The process of restorative justice “opens up the possibility of [personal and political] reconciliation… ultimately founded only on the principle of forgiveness” (Kohen 399) which can liberate individuals and communities harmed by abuses of power. Political philosopher Hanna Arendt states that forgiveness frees “both the one who forgives and the one who is forgiven” (Arendt 240-41). While forgiveness allows for healing, Sikh activist Valarie Kaur reminds us that “Forgiveness is not forgetting. Forgiveness is freedom from hate. Because when we are free from hate, we see the ones who hurt us not as monsters, but as people who themselves are wounded…They’ve been radicalized by cultures and policies that we together can change” adding that “I had to tend to my own rage and grief first” (Kaur Ted Talk). Kaur offers “Revolutionary Love” as a way to reimagine institutions that have for too long caused harm. It opens a space for reconciliation and restorative justice by tending to our individual and collective wounds and extending love to others, ourselves, and even our opponents (Kaur 2020). Rather than holding on to hate and anger, or alternatively “spiritually bypassing” intense emotions deemed as “negative” such as grief and rage, these emotions have the productive possibilities of healing individual and collective suffering and transforming community when processed in safe spaces, through an ethic of love.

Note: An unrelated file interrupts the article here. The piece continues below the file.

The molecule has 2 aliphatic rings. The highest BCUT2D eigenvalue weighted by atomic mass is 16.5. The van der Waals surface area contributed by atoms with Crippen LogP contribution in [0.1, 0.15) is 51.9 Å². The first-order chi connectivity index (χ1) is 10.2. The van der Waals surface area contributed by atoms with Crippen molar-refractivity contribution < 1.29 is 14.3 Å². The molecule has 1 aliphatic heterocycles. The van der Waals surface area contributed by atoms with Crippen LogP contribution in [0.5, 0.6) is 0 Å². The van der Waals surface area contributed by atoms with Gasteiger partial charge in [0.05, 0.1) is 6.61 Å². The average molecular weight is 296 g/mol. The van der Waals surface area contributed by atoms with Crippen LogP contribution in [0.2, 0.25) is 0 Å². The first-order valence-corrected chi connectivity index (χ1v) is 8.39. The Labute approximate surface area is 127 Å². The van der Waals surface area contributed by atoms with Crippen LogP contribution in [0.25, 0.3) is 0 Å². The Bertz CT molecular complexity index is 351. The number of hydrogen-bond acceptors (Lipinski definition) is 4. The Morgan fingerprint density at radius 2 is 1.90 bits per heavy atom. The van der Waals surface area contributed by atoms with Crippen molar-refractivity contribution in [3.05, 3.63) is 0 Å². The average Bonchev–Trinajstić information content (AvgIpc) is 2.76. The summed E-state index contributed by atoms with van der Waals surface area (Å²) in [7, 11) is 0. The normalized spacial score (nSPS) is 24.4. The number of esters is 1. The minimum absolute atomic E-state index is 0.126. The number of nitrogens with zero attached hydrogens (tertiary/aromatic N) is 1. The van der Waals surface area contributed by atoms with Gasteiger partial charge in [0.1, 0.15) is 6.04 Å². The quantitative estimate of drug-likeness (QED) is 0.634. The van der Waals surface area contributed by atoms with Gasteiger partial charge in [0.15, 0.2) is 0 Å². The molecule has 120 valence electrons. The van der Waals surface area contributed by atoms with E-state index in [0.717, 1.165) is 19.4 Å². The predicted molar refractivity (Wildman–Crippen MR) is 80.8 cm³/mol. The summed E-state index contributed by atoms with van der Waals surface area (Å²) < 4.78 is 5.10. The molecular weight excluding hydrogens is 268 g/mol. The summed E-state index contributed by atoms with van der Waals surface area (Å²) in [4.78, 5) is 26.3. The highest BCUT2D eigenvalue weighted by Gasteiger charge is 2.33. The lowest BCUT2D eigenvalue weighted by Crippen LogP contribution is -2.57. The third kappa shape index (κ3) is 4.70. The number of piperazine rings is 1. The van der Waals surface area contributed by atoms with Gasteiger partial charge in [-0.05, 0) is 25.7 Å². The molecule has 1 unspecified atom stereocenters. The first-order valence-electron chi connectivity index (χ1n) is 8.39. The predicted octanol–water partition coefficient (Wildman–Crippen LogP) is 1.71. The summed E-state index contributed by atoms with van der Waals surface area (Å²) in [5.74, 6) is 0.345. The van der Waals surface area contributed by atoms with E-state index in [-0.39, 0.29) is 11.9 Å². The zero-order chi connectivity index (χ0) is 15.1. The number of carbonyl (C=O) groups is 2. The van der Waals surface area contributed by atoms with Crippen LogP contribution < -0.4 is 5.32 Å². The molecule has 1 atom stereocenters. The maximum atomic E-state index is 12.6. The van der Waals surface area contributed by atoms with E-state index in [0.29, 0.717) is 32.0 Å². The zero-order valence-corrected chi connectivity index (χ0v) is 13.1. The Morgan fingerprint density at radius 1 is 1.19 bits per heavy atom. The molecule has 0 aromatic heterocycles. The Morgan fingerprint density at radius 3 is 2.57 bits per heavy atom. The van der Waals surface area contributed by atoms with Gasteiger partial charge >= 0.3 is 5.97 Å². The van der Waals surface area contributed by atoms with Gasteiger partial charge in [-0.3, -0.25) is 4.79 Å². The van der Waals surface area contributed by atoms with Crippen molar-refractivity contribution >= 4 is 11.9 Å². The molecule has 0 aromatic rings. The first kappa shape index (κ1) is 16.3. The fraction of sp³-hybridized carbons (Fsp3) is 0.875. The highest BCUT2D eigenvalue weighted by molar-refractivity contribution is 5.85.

Figure 3: Revolutionary Love Compass (Courtesy Valarie Kaur, See No Stranger 2020)

The revolutionary call of love asks us to use a discerning mind and an open heart to fight for the dignity, safety, and sovereignty of all beings “free to grow within a mutually nourishing ecosystem” (Khalsa 2017, 246). By deepening education and engagement with diverse wisdom traditions and “post-lineage networks” we can reimagine what it means to be in communities and bodies that are truly healthy, happy, and holy.


Nirinjan Kaur Khalsa-Baker, Ph.D. is Senior Instructor of Theological Studies at Loyola Marymount University, Los Angeles. She served as Acting Director of Graduate Yoga Studies (2019-2020) and Clinical Professor of Sikh & Jain Studies (2015-2018). Nirinjan Khalsa-Baker became a student of the Amritsari baaj (Punjabi percussion lineage) on the jori-pakhawaj in 2000 and was honored as its first female exponent. In 2014 she received her Ph.D. in Asian Languages and Cultures from the University of Michigan with a dissertation on “The Renaissance of Sikh Devotional Music: Memory, Identity, Orthopraxy.” Her scholarship, publications, and teaching examine Sikhi, Yoga, and the Dharma traditions through the lenses of history, philosophy, embodied practice, pedagogy, identity, gender, ethics, mysticism, and colonialism. Nirinjan currently serves as co-chair of the Sikh Studies Unit at the American Academy of Religion and as an editor for the Routledge journal Sikh Formations: Religion, Culture, Theory